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Coagulation Activation by Hyperosmolar Agents in Intracranial Hypertension

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ClinicalTrials.gov Identifier: NCT03409237
Recruitment Status : Withdrawn (No participant enrolled. The human resources to perform the study also due to the COBID emegency)
First Posted : January 24, 2018
Last Update Posted : November 19, 2020
Sponsor:
Information provided by (Responsible Party):
Licia Iacoviello, Neuromed IRCCS

Brief Summary:

Osmotherapy consists in the therapeutic use of osmotically active substances with the aim of reducing the volume and therefore the intracranial pressure. It therefore represents an essential component in the clinical management of cerebral edema and intracranial hypertension, whether they are a consequence of head trauma, ischemic or hemorrhagic stroke, and neoplasm or neurosurgical procedures.

The current study aims at evaluating in vivo the effects on haemostasis parameters of hypertonic saline solutions at different concentration, as compared to mannitol, in patients with neuroradiological signs (CT / MRI) of cerebral edema / non-traumatic intracranial hypertension.


Condition or disease Intervention/treatment
Intracranial Hypertension Cerebral Edema Drug: Mannitol Drug: Hypertonic saline solution

Detailed Description:

Osmotherapy is commonly used in the treatment of intracranial hypertension (ICH) due to a variety of causes, including head trauma, intracranial neoplasia, infection or hemorrhage, and status epilepticus. The principle goal of osmotherapy is to shift fluid from the intracellular into the extracellular compartment using intravenous hyperosmolar agents, thereby reducing brain edema and improving cerebral perfusion pressure. Although 10-20% mannitol is considered the gold standard hyperosmolar agent in the treatment of ICH, mannitol-induced osmotic diuresis may cause hypovolemia and reduction in cerebral perfusion pressure. In recent years, 3.0-7.5% hypertonic saline (HTS) has gained popularity in the treatment of ICH as it has less pronounced diuretic effects and therefore does not cause hypovolemia. Indeed, in the face of hypovolemic shock and traumatic brain injury, HTS provides the advantage of volume expansion, restoring adequate cerebral perfusion pressures, and reducing brain edema, which makes it superior to mannitol in trauma patients with shock.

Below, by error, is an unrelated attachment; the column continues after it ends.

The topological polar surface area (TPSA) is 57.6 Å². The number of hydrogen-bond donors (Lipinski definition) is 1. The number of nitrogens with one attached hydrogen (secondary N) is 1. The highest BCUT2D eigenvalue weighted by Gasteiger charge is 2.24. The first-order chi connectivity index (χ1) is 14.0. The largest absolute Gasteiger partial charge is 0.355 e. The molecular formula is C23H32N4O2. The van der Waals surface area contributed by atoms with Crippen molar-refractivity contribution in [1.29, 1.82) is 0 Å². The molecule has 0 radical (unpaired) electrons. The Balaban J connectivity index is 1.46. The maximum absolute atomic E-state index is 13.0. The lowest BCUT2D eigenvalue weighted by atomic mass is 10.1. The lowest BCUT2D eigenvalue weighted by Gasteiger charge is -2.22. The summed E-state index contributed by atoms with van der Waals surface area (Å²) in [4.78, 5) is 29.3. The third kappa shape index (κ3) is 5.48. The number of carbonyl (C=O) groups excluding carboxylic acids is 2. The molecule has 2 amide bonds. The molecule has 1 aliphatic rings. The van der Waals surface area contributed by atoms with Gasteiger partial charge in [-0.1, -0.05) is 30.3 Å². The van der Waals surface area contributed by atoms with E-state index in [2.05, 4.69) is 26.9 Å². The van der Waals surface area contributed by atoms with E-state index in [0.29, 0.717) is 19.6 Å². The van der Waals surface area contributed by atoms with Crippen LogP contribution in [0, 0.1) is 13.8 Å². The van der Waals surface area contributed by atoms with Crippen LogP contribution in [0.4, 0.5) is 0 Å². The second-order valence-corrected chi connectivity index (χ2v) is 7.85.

Both mannitol and HTS have been shown to interfere with whole blood coagulation and platelet function. This is in part due to dilutional coagulopathy. Furthermore, 7.2% HTS may directly disturb both fibrin formation and platelet function, and mannitol may interfere with coagulation by reducing clot strength. In addition, hyperosmolarity is supposed to lead to impairment of both whole blood coagulation and platelet function . In consequence, the safety of using these agents in patients with ICH and intracranial hemorrhage remains unclear. Previous in vitro studies in humans have demonstrated anticoagulant effects of both mannitol and HTS, although one clinical study failed to demonstrate any negative effect on hemostasis using either solution in patients undergoing elective intracranial surgery. However, in vivo studies in a clinical setting are lacking.